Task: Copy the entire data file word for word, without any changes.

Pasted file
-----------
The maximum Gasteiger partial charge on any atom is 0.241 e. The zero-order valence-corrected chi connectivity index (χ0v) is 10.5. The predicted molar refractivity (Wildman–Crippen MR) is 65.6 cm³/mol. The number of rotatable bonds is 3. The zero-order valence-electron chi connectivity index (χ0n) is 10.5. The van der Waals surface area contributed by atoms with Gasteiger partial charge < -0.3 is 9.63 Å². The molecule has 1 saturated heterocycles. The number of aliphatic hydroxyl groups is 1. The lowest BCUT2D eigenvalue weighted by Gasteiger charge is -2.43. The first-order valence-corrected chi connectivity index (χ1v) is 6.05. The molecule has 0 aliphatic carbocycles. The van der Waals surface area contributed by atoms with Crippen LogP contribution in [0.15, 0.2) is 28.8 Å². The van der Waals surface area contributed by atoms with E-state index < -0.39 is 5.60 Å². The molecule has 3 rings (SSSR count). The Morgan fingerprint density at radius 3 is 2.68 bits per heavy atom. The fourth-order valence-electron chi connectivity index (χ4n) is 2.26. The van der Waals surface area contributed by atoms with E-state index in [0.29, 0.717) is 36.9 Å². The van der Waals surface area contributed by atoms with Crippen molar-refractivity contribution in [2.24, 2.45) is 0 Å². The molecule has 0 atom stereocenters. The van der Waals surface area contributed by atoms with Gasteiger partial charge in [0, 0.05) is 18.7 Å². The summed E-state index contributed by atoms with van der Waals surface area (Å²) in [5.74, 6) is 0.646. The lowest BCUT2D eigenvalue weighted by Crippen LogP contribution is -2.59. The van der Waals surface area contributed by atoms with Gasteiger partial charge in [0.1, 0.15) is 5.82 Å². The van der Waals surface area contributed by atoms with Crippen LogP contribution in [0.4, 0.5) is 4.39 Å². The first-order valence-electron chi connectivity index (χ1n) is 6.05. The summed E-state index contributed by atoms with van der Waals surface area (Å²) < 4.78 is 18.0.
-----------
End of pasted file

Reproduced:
The maximum Gasteiger partial charge on any atom is 0.241 e. The zero-order valence-corrected chi connectivity index (χ0v) is 10.5. The predicted molar refractivity (Wildman–Crippen MR) is 65.6 cm³/mol. The number of rotatable bonds is 3. The zero-order valence-electron chi connectivity index (χ0n) is 10.5. The van der Waals surface area contributed by atoms with Gasteiger partial charge < -0.3 is 9.63 Å². The molecule has 1 saturated heterocycles. The number of aliphatic hydroxyl groups is 1. The lowest BCUT2D eigenvalue weighted by Gasteiger charge is -2.43. The first-order valence-corrected chi connectivity index (χ1v) is 6.05. The molecule has 0 aliphatic carbocycles. The van der Waals surface area contributed by atoms with Crippen LogP contribution in [0.15, 0.2) is 28.8 Å². The van der Waals surface area contributed by atoms with E-state index < -0.39 is 5.60 Å². The molecule has 3 rings (SSSR count). The Morgan fingerprint density at radius 3 is 2.68 bits per heavy atom. The fourth-order valence-electron chi connectivity index (χ4n) is 2.26. The van der Waals surface area contributed by atoms with E-state index in [0.29, 0.717) is 36.9 Å². The van der Waals surface area contributed by atoms with Crippen molar-refractivity contribution in [2.24, 2.45) is 0 Å². The molecule has 0 atom stereocenters. The van der Waals surface area contributed by atoms with Gasteiger partial charge in [0, 0.05) is 18.7 Å². The summed E-state index contributed by atoms with van der Waals surface area (Å²) in [5.74, 6) is 0.646. The lowest BCUT2D eigenvalue weighted by Crippen LogP contribution is -2.59. The van der Waals surface area contributed by atoms with Gasteiger partial charge in [0.1, 0.15) is 5.82 Å². The van der Waals surface area contributed by atoms with Crippen LogP contribution in [0.4, 0.5) is 4.39 Å². The first-order valence-electron chi connectivity index (χ1n) is 6.05. The summed E-state index contributed by atoms with van der Waals surface area (Å²) < 4.78 is 18.0.